Baby Hints & Tips

The sound of speech – the ages and stages of children’s speech

Expert tips by Jan Jones (Early Childhood Educator)

Learning to communicate is a step by step process for all children. A newborn communicates by crying, a six month old experiments with sounds, an eleven month old utters her first word, a three year old can string a four word sentence together, and by age five, most children can be understood by anyone.

Many parents wonder if their children’s speech and language is developing normally. Most children’s speech becomes clearer gradually, as they hear and use sounds, words and sentences. Be aware too, that ear infections are common in children and can interfere with sound development. While children develop individually, there is a general pattern to children’s sound development.

Between birth and three years, children will attempt:

  • lip sounds – p, b, m, w
  • tongue tip sounds – t, d, n
  • back of the mouth sounds – k, g
  • other sounds – h, y

Most children will say these sounds clearly by the time they are tree.

Sucking, learning to bite and chew, as well as putting objects in their mouths are all important. These behaviours help children become aware of their mouth parts and to control and change mouth positions.

By four and a half years, children will also attempt:

  • tongue tip sounds – s, z
  • middle of the mouth sounds – sh, ch
  • other sounds – l, j, f

Most children can be understood most of the time by this age. Their speech may become less clear if they are tired, unwell or excited.

Songs, rhymes, play, books, talking and listening to other children all help them to sort out word and sound patterns.

By eight and a half years, children can say:

  • all of the sounds clearly
  • the last sounds to develop are – v, th, r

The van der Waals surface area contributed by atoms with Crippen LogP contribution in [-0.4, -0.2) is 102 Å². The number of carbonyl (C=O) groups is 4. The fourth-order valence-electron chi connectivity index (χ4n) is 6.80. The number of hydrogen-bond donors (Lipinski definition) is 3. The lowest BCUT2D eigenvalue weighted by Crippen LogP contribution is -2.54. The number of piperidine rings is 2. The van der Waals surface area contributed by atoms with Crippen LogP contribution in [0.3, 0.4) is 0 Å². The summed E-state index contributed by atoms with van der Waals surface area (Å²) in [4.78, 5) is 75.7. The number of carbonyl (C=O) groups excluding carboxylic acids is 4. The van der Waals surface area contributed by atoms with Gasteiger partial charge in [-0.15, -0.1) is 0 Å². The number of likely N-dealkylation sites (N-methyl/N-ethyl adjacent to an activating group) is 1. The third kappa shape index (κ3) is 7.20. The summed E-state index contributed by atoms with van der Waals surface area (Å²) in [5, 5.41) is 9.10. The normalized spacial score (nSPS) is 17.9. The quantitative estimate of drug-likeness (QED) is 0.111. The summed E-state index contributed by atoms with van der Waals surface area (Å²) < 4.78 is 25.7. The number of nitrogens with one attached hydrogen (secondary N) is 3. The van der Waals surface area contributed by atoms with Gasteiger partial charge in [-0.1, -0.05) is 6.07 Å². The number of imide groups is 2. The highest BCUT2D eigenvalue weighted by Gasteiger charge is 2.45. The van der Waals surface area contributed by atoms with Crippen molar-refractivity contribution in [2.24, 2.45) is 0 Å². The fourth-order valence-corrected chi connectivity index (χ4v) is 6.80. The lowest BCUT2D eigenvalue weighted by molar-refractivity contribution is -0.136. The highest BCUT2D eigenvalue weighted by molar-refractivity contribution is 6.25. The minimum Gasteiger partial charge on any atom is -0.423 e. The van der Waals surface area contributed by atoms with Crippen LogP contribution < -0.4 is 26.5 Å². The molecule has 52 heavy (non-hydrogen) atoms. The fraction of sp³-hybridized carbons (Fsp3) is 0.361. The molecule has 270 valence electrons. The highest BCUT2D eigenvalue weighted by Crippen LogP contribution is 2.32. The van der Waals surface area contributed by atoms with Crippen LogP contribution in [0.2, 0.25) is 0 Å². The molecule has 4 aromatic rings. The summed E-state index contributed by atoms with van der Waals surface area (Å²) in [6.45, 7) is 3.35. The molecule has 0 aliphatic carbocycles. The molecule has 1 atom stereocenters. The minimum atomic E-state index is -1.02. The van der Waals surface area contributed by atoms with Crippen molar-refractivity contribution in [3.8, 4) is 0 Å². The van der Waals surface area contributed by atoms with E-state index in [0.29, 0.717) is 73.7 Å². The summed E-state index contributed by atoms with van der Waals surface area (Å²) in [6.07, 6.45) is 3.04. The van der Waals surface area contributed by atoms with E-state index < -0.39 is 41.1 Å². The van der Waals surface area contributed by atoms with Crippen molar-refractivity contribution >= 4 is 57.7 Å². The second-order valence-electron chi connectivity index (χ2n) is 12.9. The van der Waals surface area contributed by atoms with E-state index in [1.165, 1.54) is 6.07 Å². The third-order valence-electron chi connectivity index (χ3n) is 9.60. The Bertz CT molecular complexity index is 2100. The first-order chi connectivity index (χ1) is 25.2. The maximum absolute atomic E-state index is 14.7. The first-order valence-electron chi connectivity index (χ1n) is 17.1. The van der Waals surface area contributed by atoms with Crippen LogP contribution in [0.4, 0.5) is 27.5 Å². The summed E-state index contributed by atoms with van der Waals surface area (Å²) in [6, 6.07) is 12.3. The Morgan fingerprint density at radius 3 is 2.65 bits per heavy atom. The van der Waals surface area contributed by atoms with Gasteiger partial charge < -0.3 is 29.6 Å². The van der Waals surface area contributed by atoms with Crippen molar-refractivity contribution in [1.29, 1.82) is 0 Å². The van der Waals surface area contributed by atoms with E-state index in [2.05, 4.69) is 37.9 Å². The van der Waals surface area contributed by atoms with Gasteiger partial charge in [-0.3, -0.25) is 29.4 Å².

Some children take extra time to blend sounds together, for example, tree, plane and desk

Children learning more than one language

Children in bilingual families, or who are learning more than one language, may need longer to learn sounds. This is because there may be extra sounds to learn for one language, and it takes time to use the correct sounds for each language. Reading, writing and spelling can help children to learn the difference between sounds.

Learning to use sounds

Children may make mistakes when they begin to talk.

They may:

  • say an easier sound for a difficult one, such as tar for car, wing for ring
  • leave out sounds, such as boa for boat
  • leave out parts of words, such as te’phone for telephone
  • mix up the order of sounds, such as psghetti for spaghetti
  • say one sound instead of two or more, such as pane for plane, bider for spider

Sometimes children make several mistakes in one sentence. For example, ‘let’s go to the park’ may sound like ‘wes do t u part.’

Helping children to learn sounds

  • enjoy sounds – as your child learns new sounds, imitate them
  • when you don’t understand a word or sentence, gently say so … and then try and work it out together. When necessary, ask your child to show you the object they are talking about.
  • Check that you have got a message right.
  • Expect some mistakes. Learning to talk takes years.
  • Listen to what children say, rather than every sound.
  • Speak clearly and simply. Talk together often.

When to seek help

If you are worried about your child’s speech, if your child sounds different to the ages and stages outlined, or if your three year old cannot be understood by adults, you may need to seek help from a speech pathologist.

A speech pathologist has been professionally trained to advise, diagnose and work with adults and children who have difficulty in communicating. Speech pathologists work in a variety of settings, including schools, health centres, hospitals and private practice.

Your child health nurse may be able to put you in contact with a speech pathologist.

 Do you have any funny stories about sounds your child used to make or things they used to do to communicate something that only you could understand?


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